CMS Completes Revisions to ACA Exchange Regulations for Insurers

The Centers for Medicare & Medicaid Services (CMS) will require that insurers participating in the Affordable Care Act exchanges include mental health and substance abuse providers among other things.

The final rule announced on Monday softens CMS proposed limits on the number of exchange plan options insurers can provide. It also abandons agency proposals that standardize how carriers market their drug formularies, and differentiate similar plans within a particular market. The final rule also reduces the fees that insurers have to pay in order to market their products through federal and state exchanges.

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State-based marketplaces can implement a special period of enrollment for enrollees who lose Medicaid or Children’s Health Insurance Program. The window is 60 days prior to losing coverage and 90 days after. The first day of the month would be the effective date for coverage.

This follows a similar CMS move in January that was made for Healthcare.gov members who lost coverage when states began to unwind their Medicaid rolls for first time in over two and a half years.

Also, the agency finalized plans for reducing the number of options in insurance and cracking down on plan names that are misleading. CMS will require that carriers submit their plan names to the federal or state government for approval.

The CMS proposed that carriers be limited to only two non-standard plan options per category and did not offer the option of excluding dental or vision benefits.

According to federal data, the agency has set a limit on how many plans it can offer. The number of options available to consumers increased from 27 in 2019 up to 131 by 2023. CMS expects that the final rule will reduce the number of plans on exchanges from 90.5 to 90.5.

The final rule for 2024 includes provisions that will crackdown on broker’s sales tactics, increase navigators enrollment flexibility, reduce exchange fees, and more. What you need to know.

  • CMS will require that insurers market their coverage for substance use disorders, mental healthcare treatments, federally-qualified health centers, and family planning providers, by organizing providers into different categories and instructing them to include at least 35 percent of such clinicians within their networks.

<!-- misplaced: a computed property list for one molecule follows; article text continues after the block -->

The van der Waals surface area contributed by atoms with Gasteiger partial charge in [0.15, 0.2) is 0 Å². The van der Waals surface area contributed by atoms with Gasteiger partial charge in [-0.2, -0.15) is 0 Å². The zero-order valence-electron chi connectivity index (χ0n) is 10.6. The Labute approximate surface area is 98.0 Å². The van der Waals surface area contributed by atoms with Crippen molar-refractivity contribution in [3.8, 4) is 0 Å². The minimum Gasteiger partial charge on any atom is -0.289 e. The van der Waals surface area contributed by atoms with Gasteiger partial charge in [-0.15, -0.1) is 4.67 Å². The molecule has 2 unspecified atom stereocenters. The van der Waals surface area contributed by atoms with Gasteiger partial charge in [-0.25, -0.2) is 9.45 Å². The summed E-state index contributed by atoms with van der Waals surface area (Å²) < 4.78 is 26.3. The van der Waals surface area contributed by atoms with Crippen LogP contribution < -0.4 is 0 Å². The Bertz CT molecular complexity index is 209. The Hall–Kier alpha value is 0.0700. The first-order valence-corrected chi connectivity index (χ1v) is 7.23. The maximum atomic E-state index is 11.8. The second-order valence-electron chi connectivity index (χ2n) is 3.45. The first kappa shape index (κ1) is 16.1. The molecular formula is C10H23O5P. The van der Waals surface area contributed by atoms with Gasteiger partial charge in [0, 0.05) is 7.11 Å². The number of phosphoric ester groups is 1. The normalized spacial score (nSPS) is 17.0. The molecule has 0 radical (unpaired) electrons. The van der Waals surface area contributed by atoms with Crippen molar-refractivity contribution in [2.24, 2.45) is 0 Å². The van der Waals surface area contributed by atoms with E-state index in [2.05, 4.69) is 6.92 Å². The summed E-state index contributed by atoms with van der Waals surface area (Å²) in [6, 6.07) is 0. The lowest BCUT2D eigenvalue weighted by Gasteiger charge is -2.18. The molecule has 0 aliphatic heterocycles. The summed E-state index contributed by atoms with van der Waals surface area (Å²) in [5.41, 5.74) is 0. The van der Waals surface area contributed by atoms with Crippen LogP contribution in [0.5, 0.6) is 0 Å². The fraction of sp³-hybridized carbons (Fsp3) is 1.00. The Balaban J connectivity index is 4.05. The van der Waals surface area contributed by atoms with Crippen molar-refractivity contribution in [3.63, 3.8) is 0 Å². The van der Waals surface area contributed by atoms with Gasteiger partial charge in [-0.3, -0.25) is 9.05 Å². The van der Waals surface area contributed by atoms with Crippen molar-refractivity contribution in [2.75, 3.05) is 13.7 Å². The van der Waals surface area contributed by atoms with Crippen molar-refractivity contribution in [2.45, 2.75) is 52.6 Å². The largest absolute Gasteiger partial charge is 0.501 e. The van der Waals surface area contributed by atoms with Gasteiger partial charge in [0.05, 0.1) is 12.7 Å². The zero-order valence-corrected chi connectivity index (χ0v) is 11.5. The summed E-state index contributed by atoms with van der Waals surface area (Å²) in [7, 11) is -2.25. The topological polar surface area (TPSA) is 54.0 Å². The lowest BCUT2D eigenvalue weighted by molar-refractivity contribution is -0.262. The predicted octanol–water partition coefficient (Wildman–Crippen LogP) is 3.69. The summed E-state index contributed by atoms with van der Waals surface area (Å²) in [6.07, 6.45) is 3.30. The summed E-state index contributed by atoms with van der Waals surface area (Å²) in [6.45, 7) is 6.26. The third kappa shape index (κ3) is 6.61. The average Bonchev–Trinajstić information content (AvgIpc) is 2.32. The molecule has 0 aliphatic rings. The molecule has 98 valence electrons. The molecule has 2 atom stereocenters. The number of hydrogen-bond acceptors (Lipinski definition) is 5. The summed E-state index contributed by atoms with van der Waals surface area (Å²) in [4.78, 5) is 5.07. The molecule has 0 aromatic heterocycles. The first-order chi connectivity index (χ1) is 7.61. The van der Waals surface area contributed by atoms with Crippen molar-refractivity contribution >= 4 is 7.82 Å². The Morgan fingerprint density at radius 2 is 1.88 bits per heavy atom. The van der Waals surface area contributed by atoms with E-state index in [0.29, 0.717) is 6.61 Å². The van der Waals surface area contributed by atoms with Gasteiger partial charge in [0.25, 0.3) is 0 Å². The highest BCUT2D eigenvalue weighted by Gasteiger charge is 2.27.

• The regulators abandoned their plan that would have required carriers to standardize the way they cover generic, specialty and brand drugs. After insurers complained that the agency’s plan would limit their ability to customize formularies, they dropped it. CMS will continue to examine the market implications of this proposal.
  • The agency has abandoned its plan to require an “meaningful differences” standard between insurers. This would have required that plans offered by the exact same company, in the same region and at the same level of metal, have a difference in the deductible greater than $1,000.
  • Navigators funded by the federal government can visit consumers at their homes to enroll them and conduct outreach. They will also sign up new customers during their initial meeting.
  • Brokers are required to confirm the income of their customers and any other personal information with them before they submit applications. CMS wants to extend the time frame in which the Health and Human Services Department can act on complaints from consumers against brokers. Brokers are required to retain all electronic and telephonic interactions they have had with their customers for a minimum of 10 years.
  • On both federal and state markets, the user fees that insurers are required to pay for marketing their products have been reduced by almost 0.5%. The carriers would have to pay premiums of 2.2% for plans on federal marketplaces and 1.8% for plans on state marketplaces. CMS initially sought a reduction that was half as large.
  • CMS will update risk-adjustment information that plans are required to submit by 2024 and charge insurers an annual fee per member for the calculation of what they owe under the federal program. Under the risk-adjustment plan, plans that cover healthier customers are required to contribute money into a pool of insurers who have sicker policyholders and higher costs.
  • The agency will change the automatic enrollment process to redirect low-income consumers who qualify for cost sharing reductions to Silver plans that have similar provider networks as their current Bronze plans.

is a writer for Crain’s sister magazine.